Monday, June 17, 2013

Touching Bases

Over the last three years of writing this blog, I have successfully and even intentionally -- nay, brazenly -- avoided posting holiday-related pieces and, although today is Father's Day, I contend that the only reason I am writing about fatherhood is as a result of a discussion with some friends last night over drinks.

So there.

Anyway, one of these friends -- a mother -- had mentioned her surprise that her son, soon to be in high school, had a little trouble when sent to a counter to pay for some goods at a store. He simply hadn't done it before, and he was a bit confused by the process. She was surprised by this and helped him through, to his visible relief.

I mentioned that we, as parents, tend to find ourselves in these situations: "Why didn't I teach him that?"

I think this stems from two places: 1) We sometimes forget, as adults, that we need to teach the things that are second-nature to us and 2) it is often easier to take care of certain procedures ourselves than to slow up the process by, say, sending our children to counters to pay for things.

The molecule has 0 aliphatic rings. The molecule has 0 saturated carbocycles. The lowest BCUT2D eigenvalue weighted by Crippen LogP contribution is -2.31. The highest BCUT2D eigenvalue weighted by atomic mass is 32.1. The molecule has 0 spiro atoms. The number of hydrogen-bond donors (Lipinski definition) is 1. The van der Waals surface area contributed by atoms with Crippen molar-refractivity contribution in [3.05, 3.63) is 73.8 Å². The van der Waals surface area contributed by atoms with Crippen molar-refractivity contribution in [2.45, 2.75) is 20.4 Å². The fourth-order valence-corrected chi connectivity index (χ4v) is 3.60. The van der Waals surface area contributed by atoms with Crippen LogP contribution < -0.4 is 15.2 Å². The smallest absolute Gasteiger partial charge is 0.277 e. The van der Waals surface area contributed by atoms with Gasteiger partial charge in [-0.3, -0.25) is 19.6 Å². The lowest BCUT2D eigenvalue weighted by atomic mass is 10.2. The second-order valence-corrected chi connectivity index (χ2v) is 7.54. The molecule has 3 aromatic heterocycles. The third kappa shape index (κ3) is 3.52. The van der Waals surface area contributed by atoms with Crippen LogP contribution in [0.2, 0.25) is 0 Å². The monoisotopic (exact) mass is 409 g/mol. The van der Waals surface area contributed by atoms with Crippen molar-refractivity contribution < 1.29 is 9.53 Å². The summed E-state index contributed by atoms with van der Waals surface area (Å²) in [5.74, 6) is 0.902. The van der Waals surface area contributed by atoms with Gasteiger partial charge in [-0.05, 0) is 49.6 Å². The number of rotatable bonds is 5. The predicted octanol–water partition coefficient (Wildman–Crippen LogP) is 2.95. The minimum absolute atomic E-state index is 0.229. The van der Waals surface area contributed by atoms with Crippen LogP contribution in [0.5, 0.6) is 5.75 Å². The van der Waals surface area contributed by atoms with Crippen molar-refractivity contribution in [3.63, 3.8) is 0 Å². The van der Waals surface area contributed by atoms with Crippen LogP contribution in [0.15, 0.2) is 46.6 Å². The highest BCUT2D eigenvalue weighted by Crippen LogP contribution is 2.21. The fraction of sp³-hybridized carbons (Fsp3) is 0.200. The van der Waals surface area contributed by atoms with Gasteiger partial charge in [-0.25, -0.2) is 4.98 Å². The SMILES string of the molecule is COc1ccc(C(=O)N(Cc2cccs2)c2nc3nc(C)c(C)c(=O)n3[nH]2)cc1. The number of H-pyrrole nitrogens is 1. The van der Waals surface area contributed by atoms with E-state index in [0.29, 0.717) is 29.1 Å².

It is good to be a person who constantly thinks in metaphors, sometimes...

When my older son joined baseball, the players were asked to run the bases. The coach reminded them that they needed to touch each "bag" on the way by. My son, never having played the game, was the first to run. He is lighting-fast, but he stopped at each base to touch it with his hand. Part of me wanted to dig a hole and hide in it, but then it occurred to me:

Watching a child learn a sport (especially baseball, in its complexity) is a great metaphor for one's job as a parent. In our lives, we have done so many things by rote for so long, we forget how complex the nuts-and-bolts goings-on of the world are, sometimes.

I mean -- if someone tells you to touch something, do you instinctively do it with your foot? I know I don't.

So much of the hardest job of all is patience. Sadly, patience is the one thing the daily world sucks out of us.

Well, my friend also mentioned that she was moved by her son's gratitude when she helped him. There's the heart of it.

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